The Cleveland Browns made a big move on Thursday, firing Sashi Brown, the team’s executive vice president of football operations. Owner Jimmy Haslam announced the move Thursday morning, and also stated that head coach Hue Jackson would remain in his role into the 2018 season.
Statement by Owner Jimmy Haslam
Haslam acknowledged the importance of the 2018 draft and offseason, and stated he thinks a change was necessary to “maximize our opportunity for success.”
Statement from Owner Jimmy Haslam: pic.twitter.com/xi571AaajE— Cleveland Browns (@Browns) December 7, 2017
Early Candidates to Interview
NFL Network reporter Ian Rapoport tweeted the Browns hired a search firm a month ago to begin vetting former Kansas City Chiefs general manager John Dorsey for the job. A team cannot interview and hire another team’s personnel people until after their season is complete. However, Dorsey does not work for a team at the moment, so he can interview and join any team looking to make such a hire. There is no word yet on any other potential candidates.
Does Everyone Else Stay?
We already know that Hue Jackson will be back in 2018, and that likely means most or all of his staff will be too.
According to Mary Kay Cabot of the Plain Dealer, “Everyone is remaining in place for the time being, including Chief Strategy Officer Paul DePodesta.” Cabot also says that “Brown was not on speaking terms with Jackson over the past month or so.”
Does it Make Sense?
Going 1-27 over a two-season span, including this year, is never good for anyone’s resume. As the losses started piling up this season, the divide between Hue Jackson and Sashi Brown seemed to grow.
When Brown was appointed the executive VP of football operations in 2016, he was viewed as a person who was great at ushering unity among a group. Jackson was a big hire for them, considering the front office was pushing a unique analytics-heavy approach. This season, though, the first real big sign that owner Jimmy Haslam started to favor Jackson was when he gave the “OK” for the team to acquired QB A.J. McCarron at the trade deadline. The front office reportedly botched or sabotaged the deal, creating somewhat of a public relations disaster. There was also this shot caught by CBS before the Browns played the Bengals two weeks ago, which might as well have spelled DOOM for Brown’s future:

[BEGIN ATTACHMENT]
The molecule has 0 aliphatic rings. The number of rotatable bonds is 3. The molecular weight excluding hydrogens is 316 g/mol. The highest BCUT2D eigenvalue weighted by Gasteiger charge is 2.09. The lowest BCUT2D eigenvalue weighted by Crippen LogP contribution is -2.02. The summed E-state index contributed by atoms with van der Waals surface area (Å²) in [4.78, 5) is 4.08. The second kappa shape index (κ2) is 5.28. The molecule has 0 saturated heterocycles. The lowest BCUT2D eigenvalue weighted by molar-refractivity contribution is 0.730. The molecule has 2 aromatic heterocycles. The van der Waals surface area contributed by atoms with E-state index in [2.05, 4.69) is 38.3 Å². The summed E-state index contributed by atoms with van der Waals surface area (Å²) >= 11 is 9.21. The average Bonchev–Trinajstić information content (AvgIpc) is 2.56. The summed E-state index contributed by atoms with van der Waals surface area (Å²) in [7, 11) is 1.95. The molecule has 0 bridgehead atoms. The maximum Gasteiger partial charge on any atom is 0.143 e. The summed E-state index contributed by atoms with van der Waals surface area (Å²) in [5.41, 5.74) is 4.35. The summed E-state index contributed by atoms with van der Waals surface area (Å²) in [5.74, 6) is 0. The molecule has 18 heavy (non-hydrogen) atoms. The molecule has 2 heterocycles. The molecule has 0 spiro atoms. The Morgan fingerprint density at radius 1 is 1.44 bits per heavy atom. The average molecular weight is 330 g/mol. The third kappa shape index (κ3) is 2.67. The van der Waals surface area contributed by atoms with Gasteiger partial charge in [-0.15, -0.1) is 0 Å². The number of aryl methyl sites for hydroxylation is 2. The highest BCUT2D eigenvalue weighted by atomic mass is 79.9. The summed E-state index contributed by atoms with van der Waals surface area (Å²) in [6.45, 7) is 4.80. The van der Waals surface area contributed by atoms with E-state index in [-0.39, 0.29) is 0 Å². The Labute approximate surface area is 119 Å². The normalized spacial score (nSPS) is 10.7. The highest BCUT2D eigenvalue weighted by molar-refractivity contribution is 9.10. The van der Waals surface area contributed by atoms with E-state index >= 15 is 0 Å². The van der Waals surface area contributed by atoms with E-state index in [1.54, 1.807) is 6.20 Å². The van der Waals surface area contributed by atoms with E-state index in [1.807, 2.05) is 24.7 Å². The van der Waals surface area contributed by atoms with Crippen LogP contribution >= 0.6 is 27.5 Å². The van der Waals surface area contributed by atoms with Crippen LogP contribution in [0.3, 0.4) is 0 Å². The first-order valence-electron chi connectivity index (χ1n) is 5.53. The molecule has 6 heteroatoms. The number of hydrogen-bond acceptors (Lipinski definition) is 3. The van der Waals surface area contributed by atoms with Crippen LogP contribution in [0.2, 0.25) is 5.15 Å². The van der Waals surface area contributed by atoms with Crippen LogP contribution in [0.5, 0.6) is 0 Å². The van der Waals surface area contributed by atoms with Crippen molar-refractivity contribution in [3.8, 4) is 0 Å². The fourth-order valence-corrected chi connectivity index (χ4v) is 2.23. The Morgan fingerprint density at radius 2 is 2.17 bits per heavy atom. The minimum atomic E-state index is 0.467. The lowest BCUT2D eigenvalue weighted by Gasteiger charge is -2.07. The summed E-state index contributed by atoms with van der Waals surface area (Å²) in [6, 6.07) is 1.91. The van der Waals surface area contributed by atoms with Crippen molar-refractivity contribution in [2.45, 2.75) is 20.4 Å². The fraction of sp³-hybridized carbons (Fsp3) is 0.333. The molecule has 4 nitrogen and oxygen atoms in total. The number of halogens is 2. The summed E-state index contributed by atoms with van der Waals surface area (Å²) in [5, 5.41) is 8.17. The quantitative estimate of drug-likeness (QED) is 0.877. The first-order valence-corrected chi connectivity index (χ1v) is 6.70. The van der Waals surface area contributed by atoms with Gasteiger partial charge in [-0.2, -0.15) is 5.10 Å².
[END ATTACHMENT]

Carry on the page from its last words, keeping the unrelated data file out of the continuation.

I mean it was pretty tough to figure out who was going to win this power struggle pic.twitter.com/F3wwolYdCD— Hue Won (@TheKardiacKid) December 7, 2017
But it’s tough to hate on some of the moves that Brown had directed over the past year. He set the Browns up with three first-round picks in 2017, and the team will have two high first- and two high second-round picks in 2018 (and a third second-round pick). The cap space is still plentiful, all while players like Kevin Zeitler was signed this offseason and several other key players extended (Joel Bitonio, Christian Kirksey, and Jamie Collins).
Meanwhile, Jackson’s biggest gripe is that he hasn’t had a quarterback to work with. It’s true that Brown had provided him with nothing in that regard, but Jackson was supposed to be this quarterback whisperer. He is supposed to help make a shitty situation a manageable one. He hasn’t, and his in-game management skills and strategy have been very questionable. The good thing is that despite all the losing, he has kept the young locker room from going into a state of chaos.
The gripe I have is that I always viewed this as a three-year plan. We already made it this far, so why not go a third year to see if that is the turning point of all this re-building, especially since we expect a quarterback to be signed/drafted?
Will Cleveland be a disaster without Brown? No — and if they are able to make a credible hire, there shouldn’t be a big dropoff, simply because of the number of assets they’ll have to work with and you can’t get much worst than 1-27. But he definitely is a bit of an unfair scapegoat in my opinion when you compare the job he’s tried to do vs. the job that Jackson has done.
Plenty more to come on this developing story.